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The Life Aquatic with Steve Zissou

The Life Aquatic with Steve Zissou (2004), directed by Wes Anderson, is, in my opinion, a truly underrated work of cinematic prowess. It encompasses everything that I admire in cinema; striking visuals, skilful performances, memorable and nuanced narrative, all of which is conveyed with a sense of childish enthusiasm and in the style of ‘magic realism’.

Credit: Giphy

The film follows Steve Zissou (Bill Murray), who is an oceanic explorer and documentary filmmaker, as he and his crew embark on an expedition to hunt down and kill an elusive and previously undiscovered ‘jaguar shark’ that had eaten Steve’s best friend, Esteban, on their preceding excursion. During, and even before the start of this journey, Steve naturally encounters numerous obstacles that increase the intricacy of his journey.

Firstly, Steve’s alleged long-lost son, Ned Plimpton AKA Kingsley Zissou (Owen Wilson), arrives on the scene. Secondly, Steve’s wife, Eleanor (Anjelica Huston), becomes estranged after an ever-increasing tumultuous marriage. Steve finds himself needing to suddenly navigate between these difficult interpersonal turmoils. Meanwhile, there are other relationship squabbles on his ship, the beloved Belafonte, as a pregnant journalist, Jane (Cate Blanchett), joins the crew, his second-in-command, Klaus (Willem Dafoe), vies for attention and recognition, all the while his arch nemesis (as well as Eleanor’s ex-husband), Alistair Hennessey (Jeff Goldblum), threatens Steve’s operation (and his masculinity). As such, the expedition becomes a journey of self-reflection and personal growth for all the characters in different ways.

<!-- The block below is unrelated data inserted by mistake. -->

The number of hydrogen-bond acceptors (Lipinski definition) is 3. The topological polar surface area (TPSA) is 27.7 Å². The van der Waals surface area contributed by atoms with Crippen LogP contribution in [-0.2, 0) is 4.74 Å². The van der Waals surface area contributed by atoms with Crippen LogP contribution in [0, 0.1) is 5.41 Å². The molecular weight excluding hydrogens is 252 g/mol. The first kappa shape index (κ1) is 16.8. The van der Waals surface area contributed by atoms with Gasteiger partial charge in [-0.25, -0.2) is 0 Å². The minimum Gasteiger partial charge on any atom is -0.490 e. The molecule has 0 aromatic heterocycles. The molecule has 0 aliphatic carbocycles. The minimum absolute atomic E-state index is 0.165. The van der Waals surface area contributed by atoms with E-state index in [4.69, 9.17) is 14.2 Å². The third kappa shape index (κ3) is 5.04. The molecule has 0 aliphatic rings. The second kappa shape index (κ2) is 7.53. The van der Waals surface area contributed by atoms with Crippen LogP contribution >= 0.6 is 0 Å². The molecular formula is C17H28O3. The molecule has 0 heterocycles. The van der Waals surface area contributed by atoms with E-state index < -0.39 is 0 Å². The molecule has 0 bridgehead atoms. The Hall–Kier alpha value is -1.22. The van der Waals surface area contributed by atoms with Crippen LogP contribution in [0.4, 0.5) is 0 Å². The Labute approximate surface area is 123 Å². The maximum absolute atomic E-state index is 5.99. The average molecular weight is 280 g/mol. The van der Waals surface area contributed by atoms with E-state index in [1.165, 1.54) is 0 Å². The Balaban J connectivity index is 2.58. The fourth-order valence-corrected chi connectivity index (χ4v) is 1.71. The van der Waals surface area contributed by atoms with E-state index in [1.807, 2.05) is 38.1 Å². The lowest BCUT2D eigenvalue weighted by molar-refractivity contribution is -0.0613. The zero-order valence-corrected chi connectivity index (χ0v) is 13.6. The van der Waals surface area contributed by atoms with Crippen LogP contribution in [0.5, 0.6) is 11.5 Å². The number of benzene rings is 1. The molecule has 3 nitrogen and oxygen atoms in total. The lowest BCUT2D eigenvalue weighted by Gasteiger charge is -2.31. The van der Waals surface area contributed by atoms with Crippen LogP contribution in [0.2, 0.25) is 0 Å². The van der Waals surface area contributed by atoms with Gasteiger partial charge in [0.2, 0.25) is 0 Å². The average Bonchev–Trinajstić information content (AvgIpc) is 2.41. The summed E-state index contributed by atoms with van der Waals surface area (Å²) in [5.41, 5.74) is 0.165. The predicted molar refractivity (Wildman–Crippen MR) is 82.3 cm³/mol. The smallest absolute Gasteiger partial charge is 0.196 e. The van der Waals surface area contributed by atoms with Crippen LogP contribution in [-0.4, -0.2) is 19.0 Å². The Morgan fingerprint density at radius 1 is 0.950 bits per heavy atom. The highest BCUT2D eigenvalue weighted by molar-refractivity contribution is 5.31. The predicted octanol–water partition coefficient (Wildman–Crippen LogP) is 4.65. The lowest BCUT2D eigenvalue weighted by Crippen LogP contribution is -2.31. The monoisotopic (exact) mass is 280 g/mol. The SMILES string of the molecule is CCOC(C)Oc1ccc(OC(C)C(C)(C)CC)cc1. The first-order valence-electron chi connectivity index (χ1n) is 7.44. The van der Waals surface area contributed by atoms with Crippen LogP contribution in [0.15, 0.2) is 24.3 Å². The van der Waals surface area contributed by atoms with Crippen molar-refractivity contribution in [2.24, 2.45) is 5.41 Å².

“Are you finding what you were looking for… out here with me? I hope so.”

The Life Aquatic is filled with excitement and adventure, as well as heartbreak and sorrow, all the while accompanied by Mark Mothersbaugh’s wonderfully quirky score. The plot is enhanced by a remarkable group of completely arbitrary characters, such as the Brazilian crew member Pelé (Seu Jorge) who sings David Bowie covers in Portuguese consistently throughout the film, the brave ‘bond company stooge’ Bill (Bud Cort), and the surprisingly resilient Intern # 1 (Matthew Gray Gubler), all of whom don’t particularly drive the narrative forward, but indeed contribute to the whimsical and somewhat nonsensical tone of the movie.

Credit: Giphy

Anderson and his co-writer Noah Baumbach (most recently known for the highly-acclaimed film Marriage Story) have managed to tell a story that masterfully depicts the profound complexities of human relationships in a significantly light-hearted and charming way. The light-heartedness does not, however, detract from the seriousness of the emotions present in the film, such as trauma and grief. Instead, I find that the playful and colourful style of the film allows these emotions to be de-stigmatised and not taboo, and draws on the humanism of the characters and the story with the ultimate message: shitty things happen, but [the] life [aquatic] still goes on.

If you would like to read up more about The Life Aquatic with Steve Zissou, follow the links below:

Rotten Tomatoes | IMDb | MetaCritic | Letterboxd